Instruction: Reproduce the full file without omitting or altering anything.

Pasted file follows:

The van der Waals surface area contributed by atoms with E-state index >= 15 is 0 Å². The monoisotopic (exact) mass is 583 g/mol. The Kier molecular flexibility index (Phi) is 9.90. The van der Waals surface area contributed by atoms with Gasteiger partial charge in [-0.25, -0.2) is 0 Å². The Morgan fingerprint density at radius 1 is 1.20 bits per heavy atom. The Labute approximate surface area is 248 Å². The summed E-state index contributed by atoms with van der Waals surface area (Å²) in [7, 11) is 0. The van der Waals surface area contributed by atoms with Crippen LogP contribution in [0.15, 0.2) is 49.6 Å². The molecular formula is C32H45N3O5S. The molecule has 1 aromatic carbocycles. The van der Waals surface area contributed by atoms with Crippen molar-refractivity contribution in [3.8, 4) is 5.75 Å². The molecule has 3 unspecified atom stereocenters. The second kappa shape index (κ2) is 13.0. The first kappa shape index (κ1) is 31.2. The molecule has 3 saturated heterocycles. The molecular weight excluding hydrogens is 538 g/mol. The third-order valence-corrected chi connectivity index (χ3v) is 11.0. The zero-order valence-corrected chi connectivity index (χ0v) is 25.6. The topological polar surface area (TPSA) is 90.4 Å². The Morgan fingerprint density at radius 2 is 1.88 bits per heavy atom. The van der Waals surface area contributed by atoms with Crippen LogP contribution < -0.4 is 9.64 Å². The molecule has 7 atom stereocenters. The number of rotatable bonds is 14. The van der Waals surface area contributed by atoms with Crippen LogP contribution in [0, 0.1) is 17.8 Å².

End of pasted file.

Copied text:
The van der Waals surface area contributed by atoms with E-state index >= 15 is 0 Å². The monoisotopic (exact) mass is 583 g/mol. The Kier molecular flexibility index (Phi) is 9.90. The van der Waals surface area contributed by atoms with Gasteiger partial charge in [-0.25, -0.2) is 0 Å². The Morgan fingerprint density at radius 1 is 1.20 bits per heavy atom. The Labute approximate surface area is 248 Å². The summed E-state index contributed by atoms with van der Waals surface area (Å²) in [7, 11) is 0. The van der Waals surface area contributed by atoms with Crippen LogP contribution in [0.15, 0.2) is 49.6 Å². The molecular formula is C32H45N3O5S. The molecule has 1 aromatic carbocycles. The van der Waals surface area contributed by atoms with Crippen molar-refractivity contribution in [3.8, 4) is 5.75 Å². The molecule has 3 unspecified atom stereocenters. The second kappa shape index (κ2) is 13.0. The first kappa shape index (κ1) is 31.2. The molecule has 3 saturated heterocycles. The molecular weight excluding hydrogens is 538 g/mol. The third-order valence-corrected chi connectivity index (χ3v) is 11.0. The zero-order valence-corrected chi connectivity index (χ0v) is 25.6. The topological polar surface area (TPSA) is 90.4 Å². The Morgan fingerprint density at radius 2 is 1.88 bits per heavy atom. The van der Waals surface area contributed by atoms with Crippen LogP contribution < -0.4 is 9.64 Å². The molecule has 7 atom stereocenters. The number of rotatable bonds is 14. The van der Waals surface area contributed by atoms with Crippen LogP contribution in [0, 0.1) is 17.8 Å².